When the usher announces that we are about to led onto the ‘dance floor’, there’s a shiver that runs through the waiting audience in the auditorium of the Festival Theatre – a mix of real trepidation and strange delight. We’ve been divested of shoes, bags and notebooks. We’re excited, but suddenly vulnerable. A hundred or so people seem to turn to each other and murmur anxiously, “…dancefloor? We don’t have to… er… dance, do we?! Isn’t that usually, you know… the dancer’s’ job?” It’s a surprisingly varied crowd awaiting Fleur Darkin’s SisGo, compared to the Festival Theatre’s usual demographic. I can see young teenagers, children even, milling amongst the many pairs of predominantly middle-aged attenders. Yet, in the white socks we’ve been asked to wear, we’re all nearly the same, a little electrified, strangely alert – like the nervy buzz that might take hold of a herd of animals who know something special is about to happen. This isn’t going to be an ordinary show; in fact, it’s already clear it’s not really going to be like a show at all. Certainly not the safe kind of ‘sit back and stare’ kind we might be used to.
We find ourselves on the Festival Theatre’s stage. Suspended above us, a square of neon strip lighting flashes a hallucinogenic blue-red-green-white. It’s a strangely futuristic space, one that feels like it doesn’t exactly exist in this time – the set of an elitist rave nightclub or high-tech research facility from some dystopian sci-fi. The music (from Plastikman, Four Tet, Mortitz von Oswald and others) is like a tangible presence, we all ride it like an irresistible current, an unearthly, nerve-throbbing, muscle-tweaking, beat-heavy dreamscape sort of sound. We soon realise the dance isn’t happening in front of us, but amongst us – seemingly spontaneous eruptions of movement in the form of erotic and quasi-violent struggles or tender duets. It’s impossible to trace the origins or predict the pattern, but it’s thrilling to see the pockets where the dancers perform suddenly magnetise, the crowd drawn almost helplessly to the momentary spectacle. Some audience members hover on the edges, content to watch or simply reluctant to get involved. The dancers throw themselves into and around us with a startling reckless abandon, as if they’re seized by some exuberant force that, only by chance, chooses to leaves the rest of us alone. As the choreography intensifies, separates us out and swallow us up, we eye each other uncertainly. In the half-light, everyone somehow looks like a dancer, and it’s an experience of paranoia and pleasure in equal parts as we try to ascertain who the insiders are. More and more supposed spectators fling themselves into the fray. They know the routine! It’s a joyous conspiracy. The final moments dissolve into a vibrant communal party, and just so you know… we did all dance.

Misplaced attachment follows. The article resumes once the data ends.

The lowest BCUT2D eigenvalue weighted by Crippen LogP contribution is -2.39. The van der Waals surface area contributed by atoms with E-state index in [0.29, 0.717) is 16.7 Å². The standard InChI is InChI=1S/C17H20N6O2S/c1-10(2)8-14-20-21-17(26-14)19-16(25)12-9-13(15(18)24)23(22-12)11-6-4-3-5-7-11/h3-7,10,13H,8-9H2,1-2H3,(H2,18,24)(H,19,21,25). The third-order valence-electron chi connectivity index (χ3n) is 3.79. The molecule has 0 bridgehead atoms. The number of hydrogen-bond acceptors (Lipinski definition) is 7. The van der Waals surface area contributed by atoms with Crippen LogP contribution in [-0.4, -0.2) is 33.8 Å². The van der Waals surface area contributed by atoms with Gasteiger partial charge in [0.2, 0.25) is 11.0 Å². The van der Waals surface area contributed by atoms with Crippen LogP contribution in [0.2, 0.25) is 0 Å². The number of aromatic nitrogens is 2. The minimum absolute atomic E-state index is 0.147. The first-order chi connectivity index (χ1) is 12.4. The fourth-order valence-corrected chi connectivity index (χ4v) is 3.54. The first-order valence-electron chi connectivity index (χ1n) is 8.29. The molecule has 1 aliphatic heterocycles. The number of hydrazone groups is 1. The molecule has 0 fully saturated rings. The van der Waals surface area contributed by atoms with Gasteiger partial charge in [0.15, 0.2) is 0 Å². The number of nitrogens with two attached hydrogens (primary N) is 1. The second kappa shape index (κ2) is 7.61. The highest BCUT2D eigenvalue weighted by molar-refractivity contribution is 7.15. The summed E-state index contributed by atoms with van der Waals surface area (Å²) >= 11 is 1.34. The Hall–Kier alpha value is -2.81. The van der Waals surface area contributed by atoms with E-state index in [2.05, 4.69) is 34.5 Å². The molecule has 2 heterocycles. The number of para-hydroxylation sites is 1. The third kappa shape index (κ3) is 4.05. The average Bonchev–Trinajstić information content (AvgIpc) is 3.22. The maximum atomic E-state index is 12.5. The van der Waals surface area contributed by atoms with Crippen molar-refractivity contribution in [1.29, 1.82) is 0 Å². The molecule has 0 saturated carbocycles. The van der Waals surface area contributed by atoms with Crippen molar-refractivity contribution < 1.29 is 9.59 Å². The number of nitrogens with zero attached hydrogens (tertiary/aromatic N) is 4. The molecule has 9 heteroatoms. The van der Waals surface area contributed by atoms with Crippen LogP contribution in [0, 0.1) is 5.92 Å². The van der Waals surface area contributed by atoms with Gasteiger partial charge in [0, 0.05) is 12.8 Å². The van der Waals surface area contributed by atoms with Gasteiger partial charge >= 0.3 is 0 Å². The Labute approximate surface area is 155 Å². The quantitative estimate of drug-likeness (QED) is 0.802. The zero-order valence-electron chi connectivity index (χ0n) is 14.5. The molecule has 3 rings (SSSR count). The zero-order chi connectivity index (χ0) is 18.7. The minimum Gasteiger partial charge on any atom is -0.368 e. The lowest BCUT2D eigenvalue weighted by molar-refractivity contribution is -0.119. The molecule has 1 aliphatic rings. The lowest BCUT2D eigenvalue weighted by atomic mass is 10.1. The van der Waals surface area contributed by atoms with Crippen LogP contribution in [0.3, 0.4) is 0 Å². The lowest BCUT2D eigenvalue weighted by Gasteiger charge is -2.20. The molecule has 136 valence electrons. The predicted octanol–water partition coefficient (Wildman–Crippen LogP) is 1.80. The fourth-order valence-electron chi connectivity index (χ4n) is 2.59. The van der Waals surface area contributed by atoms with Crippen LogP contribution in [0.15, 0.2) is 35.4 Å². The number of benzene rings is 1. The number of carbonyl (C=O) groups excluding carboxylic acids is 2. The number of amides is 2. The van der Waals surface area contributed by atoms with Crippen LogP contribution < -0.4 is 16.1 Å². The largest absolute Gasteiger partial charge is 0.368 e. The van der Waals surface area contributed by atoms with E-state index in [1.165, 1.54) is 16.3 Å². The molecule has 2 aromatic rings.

SisGo played at the Festival Theatre as part of the Edinburgh International Festival.